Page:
Chicago’s onerous amusement tax is again being challenged in court, this time by a group of disgruntled Chicago Bears fans who are angry about having a levy imposed on their personal seat licenses (PSL).
Last month, city officials mailed letters to hundreds of Bears PSL owners, who bought PSLs from the original owners, stating that they owed the 8 percent amusement tax as part of the purchase. The original PSL owner paid the tax at the time of the initial purchase. The city, which, like other major U.S. cities, is struggling under the weight of the current economic downturn, and it stands to generate millions of dollars as a result of collecting the tax. It also wants to set a precedent because PSLs are often resold and the city wants to ensure that future PSL buyers also pay the tax.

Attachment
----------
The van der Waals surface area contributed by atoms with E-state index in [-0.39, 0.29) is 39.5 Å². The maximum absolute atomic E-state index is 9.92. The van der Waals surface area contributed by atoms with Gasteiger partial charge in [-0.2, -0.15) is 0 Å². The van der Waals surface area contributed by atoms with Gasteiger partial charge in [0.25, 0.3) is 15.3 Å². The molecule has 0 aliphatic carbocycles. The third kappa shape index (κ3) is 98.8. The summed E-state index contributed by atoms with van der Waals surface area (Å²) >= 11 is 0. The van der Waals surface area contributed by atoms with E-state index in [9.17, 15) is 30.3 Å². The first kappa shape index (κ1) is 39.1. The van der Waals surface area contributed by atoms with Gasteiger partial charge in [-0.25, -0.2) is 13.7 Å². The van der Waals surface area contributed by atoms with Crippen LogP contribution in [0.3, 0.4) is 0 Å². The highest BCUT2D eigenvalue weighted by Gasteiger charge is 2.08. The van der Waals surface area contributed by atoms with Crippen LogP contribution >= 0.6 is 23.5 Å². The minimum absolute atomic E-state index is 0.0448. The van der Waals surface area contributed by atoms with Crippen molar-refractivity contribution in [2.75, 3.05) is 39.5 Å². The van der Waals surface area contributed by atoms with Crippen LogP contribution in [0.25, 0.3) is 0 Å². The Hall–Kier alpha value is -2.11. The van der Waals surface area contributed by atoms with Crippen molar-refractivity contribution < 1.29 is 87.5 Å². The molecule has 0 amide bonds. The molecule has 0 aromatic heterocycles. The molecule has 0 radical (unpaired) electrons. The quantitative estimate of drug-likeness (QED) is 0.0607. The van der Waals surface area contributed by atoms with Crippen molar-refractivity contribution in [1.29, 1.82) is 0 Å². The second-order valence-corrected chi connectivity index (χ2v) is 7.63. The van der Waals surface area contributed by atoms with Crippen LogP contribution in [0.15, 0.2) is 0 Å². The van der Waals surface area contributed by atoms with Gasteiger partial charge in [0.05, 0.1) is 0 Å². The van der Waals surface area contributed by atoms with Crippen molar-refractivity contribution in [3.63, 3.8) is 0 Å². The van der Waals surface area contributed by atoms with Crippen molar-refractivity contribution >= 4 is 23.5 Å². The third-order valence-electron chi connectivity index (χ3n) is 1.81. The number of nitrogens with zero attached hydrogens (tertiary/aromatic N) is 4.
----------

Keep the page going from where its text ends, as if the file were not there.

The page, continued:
In a class action lawsuit against the city filed recently by four PSL owners, attorneys for the plaintiffs claim the city can’t collect the tax because PSLs and tickets, the traditional focus of the amusement tax, are two different entities. PSLs only offer the right to purchase tickets, and they do “not confer any right to enter or attend any event,” nor do they represent “admission fees,” according to the lawsuit.
Also, because the city already collects the tax on tickets, collecting the tax on the PSL appears to constitute double taxation, the lawsuit claims. The city argues that it is not double taxing because the PSL is part of is being purchased as part of the amusement or game. It looks at the ticket and the PSL as one total entity.
Ed Walsh, spokesperson for the Chicago Department of Revenue, told TicketNews that the city suspended attempts to collect the tax, “as a courtesy to the court,” but he believes that the suspension will only be a temporary stoppage.
“We believe the tax applies, but we are currently waiting on the outcome of the proceedings,” Walsh said. StubHub won a battle against the city over the tax earlier this year.
Bears officials have met with representatives from the revenue department on behalf of season ticket holders, but other than the temporary suspension, the two sides continue to negotiate a resolution. The Bears are not part of the class action lawsuit.